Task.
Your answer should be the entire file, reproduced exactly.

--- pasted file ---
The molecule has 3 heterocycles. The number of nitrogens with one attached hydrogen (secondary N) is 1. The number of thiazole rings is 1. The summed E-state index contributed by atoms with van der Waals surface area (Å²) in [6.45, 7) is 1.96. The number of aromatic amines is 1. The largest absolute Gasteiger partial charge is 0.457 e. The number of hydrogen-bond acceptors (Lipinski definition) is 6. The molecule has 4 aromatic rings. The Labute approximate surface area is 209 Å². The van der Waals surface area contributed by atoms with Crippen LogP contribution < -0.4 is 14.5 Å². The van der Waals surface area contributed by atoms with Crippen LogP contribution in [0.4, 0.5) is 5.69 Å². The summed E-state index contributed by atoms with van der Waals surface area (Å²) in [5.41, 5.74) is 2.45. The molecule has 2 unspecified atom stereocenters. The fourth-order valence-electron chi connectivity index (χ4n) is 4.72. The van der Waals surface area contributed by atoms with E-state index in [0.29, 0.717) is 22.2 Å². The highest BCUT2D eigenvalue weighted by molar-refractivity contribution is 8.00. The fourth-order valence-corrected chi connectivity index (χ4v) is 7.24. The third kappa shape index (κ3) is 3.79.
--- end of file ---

The molecule has 3 heterocycles. The number of nitrogens with one attached hydrogen (secondary N) is 1. The number of thiazole rings is 1. The summed E-state index contributed by atoms with van der Waals surface area (Å²) in [6.45, 7) is 1.96. The number of aromatic amines is 1. The largest absolute Gasteiger partial charge is 0.457 e. The number of hydrogen-bond acceptors (Lipinski definition) is 6. The molecule has 4 aromatic rings. The Labute approximate surface area is 209 Å². The van der Waals surface area contributed by atoms with Crippen LogP contribution < -0.4 is 14.5 Å². The van der Waals surface area contributed by atoms with Crippen LogP contribution in [0.4, 0.5) is 5.69 Å². The summed E-state index contributed by atoms with van der Waals surface area (Å²) in [5.41, 5.74) is 2.45. The molecule has 2 unspecified atom stereocenters. The fourth-order valence-electron chi connectivity index (χ4n) is 4.72. The van der Waals surface area contributed by atoms with E-state index in [0.29, 0.717) is 22.2 Å². The highest BCUT2D eigenvalue weighted by molar-refractivity contribution is 8.00. The fourth-order valence-corrected chi connectivity index (χ4v) is 7.24. The third kappa shape index (κ3) is 3.79.